Ηe was born in 1925, in Hydra. He settled with his family in Piraeus in 1937, but every summer he returned to Hydra, where he began to paint. In Hydra, he also met Hadjikyriakos-Ghikas and Pikionis, whom he considers his indirect teachers.
In 1940, Klaus Frieslander gives him his first painting lessons and then continues his studies at the Athens School of Fine Arts (1943-1949). A year before graduating, he presents his first solo exhibition, (Romvos Γallery, 1948). In 1951 he begins to teach as assistant at the Freehand Drawing School of the National Technical University Athens, with N. Hadjikyriakos-Ghikas as head professor.

He continues his studies in Paris (1953-1956) on a Greek state scholarship (I.K.Y.) where, among other courses, he attends engraving with Edouard Goerg at the École des Beaux-Arts. When he returns to Greece, he settles in Athens, where he works until today, sharing his leisure time between Sifnos and Hydra.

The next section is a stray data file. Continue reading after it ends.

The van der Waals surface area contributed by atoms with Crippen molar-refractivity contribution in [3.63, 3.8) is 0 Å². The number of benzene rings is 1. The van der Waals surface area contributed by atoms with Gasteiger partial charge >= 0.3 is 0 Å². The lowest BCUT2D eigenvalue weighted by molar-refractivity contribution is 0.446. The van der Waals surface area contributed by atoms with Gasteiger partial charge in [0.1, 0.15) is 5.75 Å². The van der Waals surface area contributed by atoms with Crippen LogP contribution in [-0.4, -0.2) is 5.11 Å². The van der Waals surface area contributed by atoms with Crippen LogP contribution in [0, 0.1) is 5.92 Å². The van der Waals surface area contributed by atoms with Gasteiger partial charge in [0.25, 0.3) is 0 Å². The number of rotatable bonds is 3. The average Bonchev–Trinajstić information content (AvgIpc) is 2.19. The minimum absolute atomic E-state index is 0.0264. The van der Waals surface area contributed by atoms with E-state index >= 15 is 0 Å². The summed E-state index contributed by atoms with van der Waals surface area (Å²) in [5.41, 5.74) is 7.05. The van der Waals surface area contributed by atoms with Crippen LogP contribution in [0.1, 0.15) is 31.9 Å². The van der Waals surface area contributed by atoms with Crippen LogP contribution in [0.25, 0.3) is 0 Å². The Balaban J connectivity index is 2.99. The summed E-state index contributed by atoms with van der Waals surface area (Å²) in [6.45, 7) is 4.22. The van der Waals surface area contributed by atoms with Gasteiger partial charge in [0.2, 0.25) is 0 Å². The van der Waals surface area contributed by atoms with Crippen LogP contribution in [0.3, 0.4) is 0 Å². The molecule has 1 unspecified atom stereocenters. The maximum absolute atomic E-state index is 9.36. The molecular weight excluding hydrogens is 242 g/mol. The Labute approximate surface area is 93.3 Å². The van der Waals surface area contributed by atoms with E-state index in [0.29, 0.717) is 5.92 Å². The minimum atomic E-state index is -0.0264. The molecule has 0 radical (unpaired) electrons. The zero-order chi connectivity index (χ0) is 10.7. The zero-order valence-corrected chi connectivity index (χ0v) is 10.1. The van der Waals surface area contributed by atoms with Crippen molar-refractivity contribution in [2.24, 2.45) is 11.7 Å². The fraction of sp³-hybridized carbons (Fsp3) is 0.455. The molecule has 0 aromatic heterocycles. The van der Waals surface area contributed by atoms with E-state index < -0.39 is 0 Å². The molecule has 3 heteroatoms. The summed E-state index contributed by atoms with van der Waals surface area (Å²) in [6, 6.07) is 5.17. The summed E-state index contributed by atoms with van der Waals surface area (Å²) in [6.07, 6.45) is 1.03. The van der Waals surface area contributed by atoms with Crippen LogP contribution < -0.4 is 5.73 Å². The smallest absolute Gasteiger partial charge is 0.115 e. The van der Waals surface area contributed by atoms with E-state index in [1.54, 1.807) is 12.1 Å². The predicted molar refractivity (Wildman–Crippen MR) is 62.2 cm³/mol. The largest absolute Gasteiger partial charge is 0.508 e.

The painting topics with which he worked in Paris (Slaughtered Animals, Laundress, Football, etc.) were presented in Athens (Zygos Gallery, 1958), with an exhibition/turning point in his career. It was evident from the outset that his painting had assimilated abstract and modernist characteristics, remaining, nevertheless, figurative. His choice of subject matters, in his works ranging from his large compositions of multiple people to the portraits of friends, seas and still lifes, act merely as excuses for highlighting the pure painterly values.
In his long career, he utilized the compositional, colouring and expressive capabilities of oil painting, but also those of pastel, watercolour and ink. Light characterizes the structure of the composition, as an integral component of colour, even in his black and white works, and especially in his engravings, with their rich shades of black.
He taught in the Designers Dept. of the Athens Technological Group (1959-1962) and was co-founder and teacher of the Independent School of Fine Arts (today Vakalo College of Art and Design) along with Helene Vakalo, As. Bacharian and F. Francescakis (1958-1976).